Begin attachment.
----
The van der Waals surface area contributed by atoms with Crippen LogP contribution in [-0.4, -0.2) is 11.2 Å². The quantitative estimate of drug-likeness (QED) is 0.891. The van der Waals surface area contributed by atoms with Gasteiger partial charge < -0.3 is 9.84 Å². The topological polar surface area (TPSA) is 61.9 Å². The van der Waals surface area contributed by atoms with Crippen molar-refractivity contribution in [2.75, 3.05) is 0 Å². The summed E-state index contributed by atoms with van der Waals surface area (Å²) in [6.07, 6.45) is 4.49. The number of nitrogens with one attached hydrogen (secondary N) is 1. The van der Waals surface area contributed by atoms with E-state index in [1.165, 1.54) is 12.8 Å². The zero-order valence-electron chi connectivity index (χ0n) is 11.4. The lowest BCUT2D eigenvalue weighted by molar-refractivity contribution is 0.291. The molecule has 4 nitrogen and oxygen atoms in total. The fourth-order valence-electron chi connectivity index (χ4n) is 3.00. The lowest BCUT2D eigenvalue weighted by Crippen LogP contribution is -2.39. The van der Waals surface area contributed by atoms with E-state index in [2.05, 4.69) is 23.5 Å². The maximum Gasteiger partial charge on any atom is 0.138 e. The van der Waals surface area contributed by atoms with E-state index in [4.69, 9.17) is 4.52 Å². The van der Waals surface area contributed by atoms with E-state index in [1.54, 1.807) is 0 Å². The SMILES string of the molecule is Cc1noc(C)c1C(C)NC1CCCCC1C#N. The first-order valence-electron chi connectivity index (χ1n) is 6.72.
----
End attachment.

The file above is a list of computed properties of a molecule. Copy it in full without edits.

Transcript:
The van der Waals surface area contributed by atoms with Crippen LogP contribution in [-0.4, -0.2) is 11.2 Å². The quantitative estimate of drug-likeness (QED) is 0.891. The van der Waals surface area contributed by atoms with Gasteiger partial charge < -0.3 is 9.84 Å². The topological polar surface area (TPSA) is 61.9 Å². The van der Waals surface area contributed by atoms with Crippen molar-refractivity contribution in [2.75, 3.05) is 0 Å². The summed E-state index contributed by atoms with van der Waals surface area (Å²) in [6.07, 6.45) is 4.49. The number of nitrogens with one attached hydrogen (secondary N) is 1. The van der Waals surface area contributed by atoms with E-state index in [1.165, 1.54) is 12.8 Å². The zero-order valence-electron chi connectivity index (χ0n) is 11.4. The lowest BCUT2D eigenvalue weighted by molar-refractivity contribution is 0.291. The molecule has 4 nitrogen and oxygen atoms in total. The fourth-order valence-electron chi connectivity index (χ4n) is 3.00. The lowest BCUT2D eigenvalue weighted by Crippen LogP contribution is -2.39. The van der Waals surface area contributed by atoms with E-state index in [2.05, 4.69) is 23.5 Å². The maximum Gasteiger partial charge on any atom is 0.138 e. The van der Waals surface area contributed by atoms with E-state index in [4.69, 9.17) is 4.52 Å². The van der Waals surface area contributed by atoms with E-state index in [1.54, 1.807) is 0 Å². The SMILES string of the molecule is Cc1noc(C)c1C(C)NC1CCCCC1C#N. The first-order valence-electron chi connectivity index (χ1n) is 6.72.